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November 14, 2007

How libraries handle Open Access resources: educating users is a must

How libraries handle OA resources and educate users about OA

Anna K. Hood, SPEC Kit 300: Open Access Resources, Association of Research Libraries, September 2007. (Thanks to Charles Bailey and Peter Suber) The link points to the OA executive summary and conclusion. The full report is a 140 pp. book available for $40 from Amazon.

From the executive summary:

Faced with ever-increasing journal subscription costs and declining library collections budgets, libraries are expanding their collections by making open access (OA) research literature available through their catalogs, Web sites, open URL resolvers, and other resources....

The purpose of this survey was to gather information on whether and how ARL member libraries are selecting, providing access to, cataloging, hosting, tracking usage of, and promoting the use of open access research literature for their patrons by using established library resources such as the OPAC and link resolvers....

The survey was sent to the 123 ARL member libraries in March 2007. Seventy-one responses were received by the deadline, a return rate of 58%. All but one of the survey respondents provide access to OA resources. These 70 libraries represent 57% of the ARL membership.

From the conclusion:

Almost all of the ARL member libraries that responded to this survey provide access to open access literature, linking to externally hosted content and hosting OA content on their servers. Many of their institutions have made formal statements in support of open access efforts and the majority of these libraries provide financial support for external OA resources by paying author fees, etc. Some provide financial support for locally hosted content that is in addition to hosting and staff time....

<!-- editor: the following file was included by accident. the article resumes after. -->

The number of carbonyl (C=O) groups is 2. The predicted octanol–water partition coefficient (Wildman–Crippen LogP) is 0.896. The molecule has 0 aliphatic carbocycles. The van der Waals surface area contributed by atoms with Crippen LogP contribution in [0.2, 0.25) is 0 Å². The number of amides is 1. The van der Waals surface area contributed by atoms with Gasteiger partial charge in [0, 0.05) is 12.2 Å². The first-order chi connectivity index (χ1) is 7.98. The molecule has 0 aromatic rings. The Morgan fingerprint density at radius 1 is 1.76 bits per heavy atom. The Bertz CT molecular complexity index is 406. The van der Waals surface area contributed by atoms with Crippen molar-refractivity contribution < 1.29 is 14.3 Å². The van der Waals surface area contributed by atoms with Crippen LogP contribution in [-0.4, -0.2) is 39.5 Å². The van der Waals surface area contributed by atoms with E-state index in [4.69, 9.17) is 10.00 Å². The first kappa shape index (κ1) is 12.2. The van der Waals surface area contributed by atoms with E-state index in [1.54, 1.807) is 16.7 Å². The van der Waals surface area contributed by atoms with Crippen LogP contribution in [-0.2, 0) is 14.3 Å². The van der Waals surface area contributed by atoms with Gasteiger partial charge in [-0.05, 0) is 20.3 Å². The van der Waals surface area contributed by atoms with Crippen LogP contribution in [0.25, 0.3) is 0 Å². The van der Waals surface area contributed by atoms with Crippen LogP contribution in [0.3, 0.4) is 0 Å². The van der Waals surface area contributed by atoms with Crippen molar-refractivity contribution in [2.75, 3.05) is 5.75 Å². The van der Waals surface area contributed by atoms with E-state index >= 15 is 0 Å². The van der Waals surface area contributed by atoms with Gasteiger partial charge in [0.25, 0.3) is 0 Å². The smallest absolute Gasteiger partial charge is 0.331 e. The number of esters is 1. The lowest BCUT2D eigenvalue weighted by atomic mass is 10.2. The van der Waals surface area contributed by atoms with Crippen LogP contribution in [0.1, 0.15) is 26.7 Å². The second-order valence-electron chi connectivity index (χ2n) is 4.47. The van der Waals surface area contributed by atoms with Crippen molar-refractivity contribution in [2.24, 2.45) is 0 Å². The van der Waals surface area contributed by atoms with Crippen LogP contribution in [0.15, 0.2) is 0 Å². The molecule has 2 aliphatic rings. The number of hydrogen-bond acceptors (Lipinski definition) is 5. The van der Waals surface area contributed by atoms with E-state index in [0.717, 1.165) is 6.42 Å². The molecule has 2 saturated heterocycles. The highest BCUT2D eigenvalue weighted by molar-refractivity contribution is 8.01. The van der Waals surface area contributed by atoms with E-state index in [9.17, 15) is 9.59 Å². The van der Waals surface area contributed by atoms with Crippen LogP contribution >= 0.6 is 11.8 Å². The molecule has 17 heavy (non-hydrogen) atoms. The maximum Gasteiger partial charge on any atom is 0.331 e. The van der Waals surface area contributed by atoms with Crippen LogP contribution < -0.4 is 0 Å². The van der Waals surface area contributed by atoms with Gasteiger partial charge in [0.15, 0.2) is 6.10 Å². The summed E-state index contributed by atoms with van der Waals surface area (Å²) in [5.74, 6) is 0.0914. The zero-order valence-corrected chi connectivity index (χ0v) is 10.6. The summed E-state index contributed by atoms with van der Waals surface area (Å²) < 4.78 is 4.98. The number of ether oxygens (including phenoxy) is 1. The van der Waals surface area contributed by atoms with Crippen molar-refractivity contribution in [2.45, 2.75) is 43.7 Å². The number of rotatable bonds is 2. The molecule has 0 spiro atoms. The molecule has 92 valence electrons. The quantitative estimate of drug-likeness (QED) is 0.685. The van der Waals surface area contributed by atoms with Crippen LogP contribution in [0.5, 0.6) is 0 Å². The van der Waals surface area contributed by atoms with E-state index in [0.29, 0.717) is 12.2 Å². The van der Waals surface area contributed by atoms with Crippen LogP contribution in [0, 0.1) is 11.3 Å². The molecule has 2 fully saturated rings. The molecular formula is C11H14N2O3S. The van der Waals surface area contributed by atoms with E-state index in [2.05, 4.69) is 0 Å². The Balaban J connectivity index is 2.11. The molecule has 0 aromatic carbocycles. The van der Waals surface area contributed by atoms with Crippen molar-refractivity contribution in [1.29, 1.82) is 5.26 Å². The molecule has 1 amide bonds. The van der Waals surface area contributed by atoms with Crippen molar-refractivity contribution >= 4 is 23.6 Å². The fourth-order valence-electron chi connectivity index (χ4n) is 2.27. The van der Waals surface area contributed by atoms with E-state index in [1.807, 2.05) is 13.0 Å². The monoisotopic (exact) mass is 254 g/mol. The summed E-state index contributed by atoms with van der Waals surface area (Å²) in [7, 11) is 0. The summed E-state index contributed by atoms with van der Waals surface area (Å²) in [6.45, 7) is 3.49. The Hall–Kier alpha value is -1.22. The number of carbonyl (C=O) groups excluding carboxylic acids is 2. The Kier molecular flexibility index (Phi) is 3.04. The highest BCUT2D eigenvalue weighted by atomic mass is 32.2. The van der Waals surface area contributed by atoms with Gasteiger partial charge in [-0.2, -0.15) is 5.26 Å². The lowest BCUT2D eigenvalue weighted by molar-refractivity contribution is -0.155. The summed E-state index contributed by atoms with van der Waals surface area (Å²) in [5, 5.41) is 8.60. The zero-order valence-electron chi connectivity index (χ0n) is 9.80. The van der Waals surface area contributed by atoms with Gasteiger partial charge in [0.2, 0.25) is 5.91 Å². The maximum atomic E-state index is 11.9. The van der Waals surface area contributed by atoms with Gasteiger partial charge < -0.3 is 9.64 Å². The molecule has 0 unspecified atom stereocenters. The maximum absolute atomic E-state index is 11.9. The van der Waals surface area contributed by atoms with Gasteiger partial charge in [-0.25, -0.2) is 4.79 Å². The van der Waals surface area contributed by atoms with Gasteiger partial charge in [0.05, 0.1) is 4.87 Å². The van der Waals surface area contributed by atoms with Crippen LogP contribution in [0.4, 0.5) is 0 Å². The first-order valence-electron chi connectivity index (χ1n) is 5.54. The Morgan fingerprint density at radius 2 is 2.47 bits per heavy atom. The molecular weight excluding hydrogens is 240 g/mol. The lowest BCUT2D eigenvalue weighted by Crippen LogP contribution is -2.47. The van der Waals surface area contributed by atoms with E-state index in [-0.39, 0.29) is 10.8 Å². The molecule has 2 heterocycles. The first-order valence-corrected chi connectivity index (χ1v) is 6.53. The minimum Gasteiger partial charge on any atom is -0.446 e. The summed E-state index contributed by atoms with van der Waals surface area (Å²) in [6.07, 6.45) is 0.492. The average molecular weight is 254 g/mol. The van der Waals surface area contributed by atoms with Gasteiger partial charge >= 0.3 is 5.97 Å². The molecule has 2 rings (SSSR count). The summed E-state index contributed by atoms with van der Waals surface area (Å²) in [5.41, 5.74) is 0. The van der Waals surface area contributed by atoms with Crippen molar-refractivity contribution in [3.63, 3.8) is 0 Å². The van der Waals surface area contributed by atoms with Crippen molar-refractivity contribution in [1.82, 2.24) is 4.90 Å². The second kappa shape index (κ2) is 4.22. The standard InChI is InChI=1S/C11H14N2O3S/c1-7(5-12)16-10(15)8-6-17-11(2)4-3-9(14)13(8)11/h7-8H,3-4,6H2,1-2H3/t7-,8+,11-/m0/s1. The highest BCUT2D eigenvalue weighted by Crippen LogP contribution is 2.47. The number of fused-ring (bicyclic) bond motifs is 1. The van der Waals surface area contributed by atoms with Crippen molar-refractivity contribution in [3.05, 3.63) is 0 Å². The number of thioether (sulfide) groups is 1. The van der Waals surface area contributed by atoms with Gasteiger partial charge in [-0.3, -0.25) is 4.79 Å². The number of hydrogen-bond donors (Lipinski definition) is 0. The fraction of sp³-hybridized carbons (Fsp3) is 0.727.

In most libraries the selectors and the selection criteria are the same as for other materials, especially other electronic resources.

Cataloging methods and staff are also largely the same for OA resources as for other electronic resources....

In addition to providing links to a variety of externally hosted OA resources, the responding libraries also host a wide range of OA resources on their own servers. These resources include digital collections and archives, pre-publication material, lectures, primary source material, finding aids, theses and dissertations, grey literature, Web sites, and databases, as well as journals. As with print collections, the libraries provide storage, access, and maintenance for these local digital collections.

The most common place to list OA resources is the library’s primary finding aid, the OPAC. They also can be found along with other electronic resources on Web pages, in open URL resolvers, and in other third-party title lists or portals. Of course, locally hosted resources are often found directly by searching institutional repositories.

While most libraries promote OA recourses in the same ways as other resources, many of the responding libraries are actively educating faculty and students about open access and other issues in scholarly communication and make a point of introducing this relatively new type of resource through Web sites, newsletters, campus forums, flyers, and blogs...

Regardless of whether they choose to distinguish between open access and traditional, subscription-supported resources when selecting, processing, and promoting materials, ARL member libraries have embraced open access resources and integrated them into their existing workflows...


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